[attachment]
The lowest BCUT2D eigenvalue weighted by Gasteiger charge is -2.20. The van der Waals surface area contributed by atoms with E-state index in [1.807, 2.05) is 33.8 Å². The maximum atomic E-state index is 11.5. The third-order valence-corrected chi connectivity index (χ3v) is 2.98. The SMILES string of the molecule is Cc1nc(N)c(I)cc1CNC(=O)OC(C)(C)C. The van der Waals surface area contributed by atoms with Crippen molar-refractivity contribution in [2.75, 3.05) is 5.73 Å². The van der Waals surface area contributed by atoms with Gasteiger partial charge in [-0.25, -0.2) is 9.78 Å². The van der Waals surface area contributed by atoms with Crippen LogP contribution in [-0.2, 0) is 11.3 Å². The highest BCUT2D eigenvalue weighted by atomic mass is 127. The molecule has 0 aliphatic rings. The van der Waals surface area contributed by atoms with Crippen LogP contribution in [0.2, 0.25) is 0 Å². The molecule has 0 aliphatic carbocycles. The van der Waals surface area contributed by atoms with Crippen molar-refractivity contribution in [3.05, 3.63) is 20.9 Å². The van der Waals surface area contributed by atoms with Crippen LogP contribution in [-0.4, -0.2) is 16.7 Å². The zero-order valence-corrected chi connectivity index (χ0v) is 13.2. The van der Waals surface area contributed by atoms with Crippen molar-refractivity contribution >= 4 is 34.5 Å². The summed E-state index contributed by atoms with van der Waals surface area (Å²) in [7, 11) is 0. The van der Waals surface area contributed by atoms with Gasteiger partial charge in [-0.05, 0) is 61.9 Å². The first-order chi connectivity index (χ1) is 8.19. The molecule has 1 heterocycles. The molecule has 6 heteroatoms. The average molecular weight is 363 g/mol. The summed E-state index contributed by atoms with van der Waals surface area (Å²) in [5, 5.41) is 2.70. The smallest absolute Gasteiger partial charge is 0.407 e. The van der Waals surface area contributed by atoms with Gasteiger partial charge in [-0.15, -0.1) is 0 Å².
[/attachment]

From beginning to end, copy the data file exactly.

The lowest BCUT2D eigenvalue weighted by Gasteiger charge is -2.20. The van der Waals surface area contributed by atoms with E-state index in [1.807, 2.05) is 33.8 Å². The maximum atomic E-state index is 11.5. The third-order valence-corrected chi connectivity index (χ3v) is 2.98. The SMILES string of the molecule is Cc1nc(N)c(I)cc1CNC(=O)OC(C)(C)C. The van der Waals surface area contributed by atoms with Crippen molar-refractivity contribution in [2.75, 3.05) is 5.73 Å². The van der Waals surface area contributed by atoms with Gasteiger partial charge in [-0.25, -0.2) is 9.78 Å². The van der Waals surface area contributed by atoms with Crippen LogP contribution in [-0.2, 0) is 11.3 Å². The highest BCUT2D eigenvalue weighted by atomic mass is 127. The molecule has 0 aliphatic rings. The van der Waals surface area contributed by atoms with Crippen LogP contribution in [0.2, 0.25) is 0 Å². The molecule has 0 aliphatic carbocycles. The van der Waals surface area contributed by atoms with Crippen molar-refractivity contribution in [3.05, 3.63) is 20.9 Å². The van der Waals surface area contributed by atoms with Crippen LogP contribution in [-0.4, -0.2) is 16.7 Å². The zero-order valence-corrected chi connectivity index (χ0v) is 13.2. The van der Waals surface area contributed by atoms with Crippen molar-refractivity contribution >= 4 is 34.5 Å². The summed E-state index contributed by atoms with van der Waals surface area (Å²) in [7, 11) is 0. The van der Waals surface area contributed by atoms with Gasteiger partial charge in [-0.05, 0) is 61.9 Å². The first-order chi connectivity index (χ1) is 8.19. The molecule has 1 heterocycles. The molecule has 6 heteroatoms. The average molecular weight is 363 g/mol. The summed E-state index contributed by atoms with van der Waals surface area (Å²) in [5, 5.41) is 2.70. The smallest absolute Gasteiger partial charge is 0.407 e. The van der Waals surface area contributed by atoms with Gasteiger partial charge in [-0.15, -0.1) is 0 Å².